“Unlike the original members of Wagner, these detainees were only trained for a few weeks. Just long enough to become familiar with the use of a weapon. They are also much worse equipped,” adds the researcher.

Scorned by the most experienced mercenaries, these prisoners are sent to the most dangerous places on the front lines, explains Karen Philippa Larsen, especially in the east, in Bakhmut, described as a “butcher shop” by Evgeny Prigojin. “We send them to find out where the Ukrainians are shooting from. For Wagner, they use them as ‘cannon fodder.'”

This year also marked the formalization of Wagner’s existence. Prigozhin, who had long denied his ties to the militia, acknowledged in late September that he was the head of the paramilitary organization, before opening a headquarters in St. Petersburg in November.

A complete change of strategy aimed at establishing Prigozhin’s legitimacy and positioning him on the Russian political scene through the image of a dynamic warlord, according to Karen Philippa Larsen.

While the Russian Army fights in the Ukraine, Wagner claims success in the East. Currently, there is a growing rivalry between the militia and the Ministry of Defense: Prigozhin is increasingly open about the “incompetence” of the Moscow forces.

The growing rivalry

However, Wagner paid dearly for his “successes” at the front. Philippa Larsen estimates that 40,000 mercenaries, or 80% of the force, have deserted, surrendered, been killed or wounded. “There are only 10,000 fighters left in Ukraine,” adds the researcher, pointing out that these casualties are not counted by Moscow because these soldiers do not belong to the regular army.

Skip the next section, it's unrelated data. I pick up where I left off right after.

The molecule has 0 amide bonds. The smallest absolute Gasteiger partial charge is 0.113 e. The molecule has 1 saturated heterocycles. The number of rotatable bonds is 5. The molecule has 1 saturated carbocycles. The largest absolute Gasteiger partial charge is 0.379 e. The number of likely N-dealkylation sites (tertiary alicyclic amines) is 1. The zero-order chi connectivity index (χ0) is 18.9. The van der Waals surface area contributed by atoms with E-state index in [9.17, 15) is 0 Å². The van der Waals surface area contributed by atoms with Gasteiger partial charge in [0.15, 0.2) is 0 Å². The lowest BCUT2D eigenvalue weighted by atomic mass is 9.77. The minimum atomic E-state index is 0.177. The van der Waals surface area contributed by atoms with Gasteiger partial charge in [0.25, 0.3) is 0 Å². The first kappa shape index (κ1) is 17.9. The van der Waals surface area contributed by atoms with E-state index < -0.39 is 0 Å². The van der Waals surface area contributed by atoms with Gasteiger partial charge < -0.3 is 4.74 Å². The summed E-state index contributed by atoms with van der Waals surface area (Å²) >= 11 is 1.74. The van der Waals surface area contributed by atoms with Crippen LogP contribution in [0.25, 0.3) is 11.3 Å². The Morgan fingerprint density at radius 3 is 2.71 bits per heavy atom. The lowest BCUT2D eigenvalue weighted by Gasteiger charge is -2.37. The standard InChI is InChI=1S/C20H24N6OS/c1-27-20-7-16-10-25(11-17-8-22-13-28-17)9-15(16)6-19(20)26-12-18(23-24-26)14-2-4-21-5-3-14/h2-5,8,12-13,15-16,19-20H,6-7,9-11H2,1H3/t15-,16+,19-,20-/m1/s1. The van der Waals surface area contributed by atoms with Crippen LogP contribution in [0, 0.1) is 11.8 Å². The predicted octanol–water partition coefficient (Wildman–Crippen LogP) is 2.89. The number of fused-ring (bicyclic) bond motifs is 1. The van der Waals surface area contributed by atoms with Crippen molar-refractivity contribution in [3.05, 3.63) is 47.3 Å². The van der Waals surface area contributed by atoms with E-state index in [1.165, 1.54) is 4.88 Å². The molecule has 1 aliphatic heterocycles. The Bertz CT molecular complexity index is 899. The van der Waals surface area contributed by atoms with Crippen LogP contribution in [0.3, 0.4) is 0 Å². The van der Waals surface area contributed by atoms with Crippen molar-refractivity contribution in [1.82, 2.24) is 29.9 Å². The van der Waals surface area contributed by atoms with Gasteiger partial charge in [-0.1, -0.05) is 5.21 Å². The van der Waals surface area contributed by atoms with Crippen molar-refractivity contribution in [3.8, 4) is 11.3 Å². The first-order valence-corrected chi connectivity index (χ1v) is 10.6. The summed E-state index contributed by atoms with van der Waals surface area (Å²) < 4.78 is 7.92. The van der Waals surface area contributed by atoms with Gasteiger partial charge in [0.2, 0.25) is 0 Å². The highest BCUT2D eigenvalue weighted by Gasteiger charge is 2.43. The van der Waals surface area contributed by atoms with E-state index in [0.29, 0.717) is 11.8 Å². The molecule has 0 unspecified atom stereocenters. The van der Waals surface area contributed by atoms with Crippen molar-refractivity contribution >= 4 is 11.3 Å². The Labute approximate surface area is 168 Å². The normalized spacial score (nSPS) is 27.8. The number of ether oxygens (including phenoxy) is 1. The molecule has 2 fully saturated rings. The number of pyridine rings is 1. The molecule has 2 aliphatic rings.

In recent months, various testimonies and videos have demonstrated the brutality of the group’s internal operations. In November, Yevgeny Prigozhin coolly commented on the video of the execution of a “deserter” with a hammer: “A dog deserves a dog’s death.”

During the months of December and January, the Wagner Group reportedly lost most of its forces in the Battle of Soledar, carrying out desperate waves of assaults against the Ukrainian defenders. “It was a suicide mission,” says Karen Philippa Larsen, who believes the takeover of the city was due more to the staggering number of soldiers sent to their deaths than any military strategy.

Wagner claimed responsibility for Soledar’s capture on January 11. But the announcement was not confirmed by Moscow. The next day, the Russian Defense Ministry claimed that the city had fallen, but made no mention of the contribution of Wagner’s mercenaries. Furious, Prigozhin accused the Russian Army of having “stolen victory” from his men.

Since then, relations between Prigozhin and the General Staff, already appalling, have continued to deteriorate.

In February, Wagner announced the end of his prisoner recruitment drive, despite heavy casualties. According to Karen Philippa Larsen, this decision was likely the result of a direct order from the Russian Defense Ministry, which remains Wagner’s main supplier and therefore has the power to cut off funding for him.

“Russian law has also been changed to allow the group to recruit people with criminal records,” the expert says. It is a way for the Russian Army to partially free itself from its dependence on the infantry supplied by Wagner.

This rivalry recently reached a new level when Prigozhin criticized in mid-February the chief of the General Staff, Valeri Guerassimov, and the Defense Minister, Sergei Shoigu, for the lack of material support for members of his militia. According to him, a form of “treason.”

Wagner now seems a long way from the image of a group of hardened soldiers, observes Karen Philippa Larsen, who sees Prigozhin increasingly marginalized by Moscow.

“However, don’t underestimate him. You now have two options: either leave the Ukraine and focus on building an army of professionals operating abroad, or insist on staying in Ukraine. But this scenario will largely depend on your ability to recruit new fighters, something that is becoming more and more difficult for him.

This text has been adapted from its original French version.